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International Aging: It's Not What You Think

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Although most of us know that the world is aging, the stereotype persists that aging is somehow fundamentally different in the developed, wealthier world. Developing countries, this story goes, have a large younger population -- due to greater fertility and poor health care that leads to earlier death of older adults -- but also revere their elders and take care of them within the family.

Like most stereotypes, it is too simplistic to be entirely true. In fact, the vast majority of developing countries are seeing their populations age just as America's is, but their rate of change is often even faster. Consider this startling statistic: It took France 115 years to see its population over the age of 65 double from 7% to 14%. Sweden took 85 years, and the United States took 69 years. In contrast, China will make a similar transition much faster, in just 26 years. Thailand, Brazil, Tunisia and South Korea will take even less time.

We in the U.S. often wring our hands about the "silver tsunami" that will overwhelm us because the population over 65 will increase by 100% before 2040. But now consider Singapore, Colombia, India, Malaysia, Egypt, Costa Rica, Bangladesh, Kenya, the Philippines and Morocco. These are not places we usually think of as "old," yet they are the countries that will see the greatest change during that period: All will see an increase in their older populations of more than 250%.

While some see this as a problem, Dr. John Beard, director of the World Health Organization's Department of Ageing and Life Course, argues that it is a success story and a cause for celebration. "We are basically seeing more children surviving childhood and more women surviving childbirth but also getting more control over their fertility," he said at a recent National Forum on Global Aging at the American Society on Aging. "When people say the population is aging and we're all going to do broke, we need to ask, 'what's new?' Before we used to have to support children; in the future there will be more older people, but the difference in older people and younger people is that children are really dependent: children require education, they require food, they can't work. To call all older people 'dependent' is actually a form of ageism."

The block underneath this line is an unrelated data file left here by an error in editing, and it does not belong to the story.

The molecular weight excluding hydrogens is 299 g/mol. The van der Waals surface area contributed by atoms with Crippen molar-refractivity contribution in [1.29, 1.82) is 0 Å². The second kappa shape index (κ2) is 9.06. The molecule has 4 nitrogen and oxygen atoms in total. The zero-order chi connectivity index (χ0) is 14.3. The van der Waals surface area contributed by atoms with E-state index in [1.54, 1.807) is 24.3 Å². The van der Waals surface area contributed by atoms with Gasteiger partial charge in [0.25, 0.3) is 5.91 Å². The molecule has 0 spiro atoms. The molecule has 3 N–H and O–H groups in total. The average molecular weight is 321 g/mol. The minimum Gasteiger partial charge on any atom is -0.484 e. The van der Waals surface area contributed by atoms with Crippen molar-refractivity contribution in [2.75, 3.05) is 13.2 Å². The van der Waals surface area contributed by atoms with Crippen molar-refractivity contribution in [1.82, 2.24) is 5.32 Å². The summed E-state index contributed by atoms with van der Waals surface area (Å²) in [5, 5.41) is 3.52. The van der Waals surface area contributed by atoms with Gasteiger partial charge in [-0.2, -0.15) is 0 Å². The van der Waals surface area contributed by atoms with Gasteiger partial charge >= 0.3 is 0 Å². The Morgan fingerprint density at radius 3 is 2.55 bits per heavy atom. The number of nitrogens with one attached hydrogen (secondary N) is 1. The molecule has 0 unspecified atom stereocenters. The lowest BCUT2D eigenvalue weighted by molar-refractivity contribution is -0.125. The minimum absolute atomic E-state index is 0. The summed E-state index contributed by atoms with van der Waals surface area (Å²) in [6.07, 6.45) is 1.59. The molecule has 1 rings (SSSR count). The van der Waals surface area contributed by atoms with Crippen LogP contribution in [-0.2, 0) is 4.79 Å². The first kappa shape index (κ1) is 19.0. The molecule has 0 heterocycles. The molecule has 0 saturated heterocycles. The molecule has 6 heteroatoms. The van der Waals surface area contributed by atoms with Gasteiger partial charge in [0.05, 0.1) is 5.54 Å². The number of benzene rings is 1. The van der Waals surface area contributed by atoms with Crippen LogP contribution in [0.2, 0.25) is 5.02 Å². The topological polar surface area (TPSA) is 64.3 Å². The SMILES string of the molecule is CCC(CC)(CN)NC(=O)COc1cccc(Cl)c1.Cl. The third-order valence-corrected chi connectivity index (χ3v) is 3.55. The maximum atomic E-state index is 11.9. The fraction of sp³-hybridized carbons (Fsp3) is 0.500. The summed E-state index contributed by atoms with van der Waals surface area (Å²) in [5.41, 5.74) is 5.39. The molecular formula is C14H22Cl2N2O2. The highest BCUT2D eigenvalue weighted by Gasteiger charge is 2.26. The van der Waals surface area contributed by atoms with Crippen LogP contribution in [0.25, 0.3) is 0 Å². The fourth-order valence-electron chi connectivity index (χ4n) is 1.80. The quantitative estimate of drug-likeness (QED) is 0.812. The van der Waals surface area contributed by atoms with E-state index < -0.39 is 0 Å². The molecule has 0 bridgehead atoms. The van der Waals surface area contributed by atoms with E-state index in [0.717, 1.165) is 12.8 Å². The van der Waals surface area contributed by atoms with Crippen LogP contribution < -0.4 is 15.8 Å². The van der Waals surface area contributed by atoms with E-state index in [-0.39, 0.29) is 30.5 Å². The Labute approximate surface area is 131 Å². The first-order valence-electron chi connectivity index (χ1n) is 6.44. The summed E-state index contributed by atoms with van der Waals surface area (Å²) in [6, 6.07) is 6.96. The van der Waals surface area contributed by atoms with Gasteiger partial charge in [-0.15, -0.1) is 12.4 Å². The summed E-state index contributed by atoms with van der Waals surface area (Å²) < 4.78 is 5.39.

So, what can we learn from the experience of other countries, and what do we have to teach?

  • Well-established networks of services. The United States has a long-established safety net for income security for older people through Social Security, and an integrated system of agencies providing social services, coordinated at the local level. These are under tremendous strain, but we should not discount the importance of these existing mechanisms to identify and help those in greatest need.
  • Focus on chronic rather than acute health care. Other countries -- including some in the developing world -- have done a much better job in focusing on providing lifelong health care focused on maintaining health and dealing with chronic conditions. Our acute care-focused system in the U.S., which pays more for more procedures and tests, has led to fewer doctors, nurses and other professions with specialized geriatrics training just as the older population is growing most rapidly.
  • Changing family structures and long-distance caregiving. In many developing countries, the family has been the main, and sometimes the only, support for older people, but that is rapidly changing as the younger generations shrink and mobility to find better jobs leads them greater distances from their parents and older relatives. This is a change that the U.S. has been working through for 50 years, and long distance caregiving is an area in which we have developed systems and programs that may be helpful elsewhere.
  • Growing old alone. Many other countries already have a higher percentage of older people who live alone than the U.S. has. For example, in France, over 50% of women over 65 live alone. The Baby Boomer generation in the U.S. is twice as likely to never have married or had children than their parents were, meaning that this will be the experience for many here.

Aging presents formidable challenges, but, as Dr. John Beard says, "we need to reinvent the way we think about ageing itself. We want to be stretching life in the middle, not just at the end. This means keeping people healthy for as long as possible, and giving them the opportunity to do the things they want and that society needs." It is a call to action we need to hear around the world.